/ Caution over G8 statement
THE G8 (Group of Eight) document on Cyprus, which called both sides to
return to the negotiating table without setting any pre-conditions,
continued to dominate yesterday's front pages. There was a mixed reaction
to the announcement.
_ called for caution in both its front-page editorial and lead story. It
cited a statement by Akel, which said that the G8 document allowed Rauf
Denktash to bring to the negotiating table his "unacceptable positions
regarding confederation and recognition of two states in Cyprus, which
suggested that the new peace effort would in failure."
It also quoted Akel parliamentary spokesman Andreas Christou as saying that
the changes to the original G8 document confirmed the view that "certain
people" were trying to take the Cyprus problem out of the UN framework. The
paper said these developments underlined the need for "planning,
collectivism and responsibility" in the handling of the peace talks.
_ focused on all that had gone on before the document was approved.
According to a senior US diplomat, G8 foreign ministers had approved the
original text, which said that UN resolutions would be the basis for
negotiations, by mistake. The Cyprus government, which had welcomed the
original text, tried to stop it being changed but failed. British envoy Sir
David Hannay said it had to be changed because it was not attractive enough
It was "a very rare phenomenon" for heads of state to attempt to change
diplomatic texts that had already been approved by foreign ministers. The
paper speculated that the changes were made after Turkey had threatened not
to attend negotiations the basis of which would be UN resolutions.
_ said that the November deadline for progress, set by the G8, put added
pressure for results. Envoys from the countries involved in the Cyprus
problem would be visiting the area in the next few months in order to
discuss ideas with the parties concerned.
The Greek government had said it was satisfied with the G8 document as it
referred to UN resolutions, stipulated talks without pre-conditions and had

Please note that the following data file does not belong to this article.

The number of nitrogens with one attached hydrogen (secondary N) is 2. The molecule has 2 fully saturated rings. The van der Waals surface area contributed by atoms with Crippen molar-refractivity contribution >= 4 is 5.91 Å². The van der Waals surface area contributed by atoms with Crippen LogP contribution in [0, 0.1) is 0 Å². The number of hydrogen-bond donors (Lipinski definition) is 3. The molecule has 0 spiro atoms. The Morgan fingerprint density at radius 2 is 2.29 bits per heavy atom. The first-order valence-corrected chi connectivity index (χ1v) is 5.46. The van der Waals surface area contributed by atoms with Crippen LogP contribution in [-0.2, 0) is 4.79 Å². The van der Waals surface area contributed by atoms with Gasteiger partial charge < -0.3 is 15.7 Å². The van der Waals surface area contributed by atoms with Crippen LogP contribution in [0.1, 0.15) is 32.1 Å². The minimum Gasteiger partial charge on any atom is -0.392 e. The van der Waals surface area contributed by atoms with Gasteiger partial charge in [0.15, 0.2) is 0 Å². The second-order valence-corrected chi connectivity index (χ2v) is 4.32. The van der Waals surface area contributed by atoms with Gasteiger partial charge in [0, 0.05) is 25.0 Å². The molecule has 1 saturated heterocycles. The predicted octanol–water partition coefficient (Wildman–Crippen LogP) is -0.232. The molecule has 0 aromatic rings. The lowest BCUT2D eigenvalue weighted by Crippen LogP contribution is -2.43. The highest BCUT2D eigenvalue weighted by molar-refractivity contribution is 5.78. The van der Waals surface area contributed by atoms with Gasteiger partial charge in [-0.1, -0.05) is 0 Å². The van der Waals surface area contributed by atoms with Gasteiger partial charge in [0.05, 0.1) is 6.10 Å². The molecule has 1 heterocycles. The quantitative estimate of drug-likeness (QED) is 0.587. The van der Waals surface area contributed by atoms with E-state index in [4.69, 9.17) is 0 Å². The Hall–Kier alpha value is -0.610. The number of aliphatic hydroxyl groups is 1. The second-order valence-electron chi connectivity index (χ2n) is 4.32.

set a deadline for progress. The Cyprus government was more low-key in its
reaction, adopting a wait-and-see approach, it said.
_ made gloomy forecast about the peace prospects. It said that Ankara and
Denktash were refusing to "to dance the tango of peace with President
Clerides as G8 had suggested". Both were insisting that the pseudo-state
should be recognised before there were any negotiations. This, in
combination with the Cyprus government's refusal to recognise the north,
meant there would be no progress.
The Turkish foreign ministry has rejected the G8 suggestion. Apart from
demanding recognition in advance, Denktash proposed that negotiations
should focus exclusively on the territorial issue rather than all aspects
of the problem.
_ reported that the tabling of the tax package to the House for approval
would be postponed. It claimed that the foreign ministry had decided to
submit the package for approval in September together with the state's
budgets for the year 2000.
The decision was inevitable given the refusal of the political parties to
give their views about the package to the government, which had hoped to
secure approval by July 15, before the summer recess. The ministry says it
will use the period until September for more contacts with the political
© Copyright Cyprus Mail 1999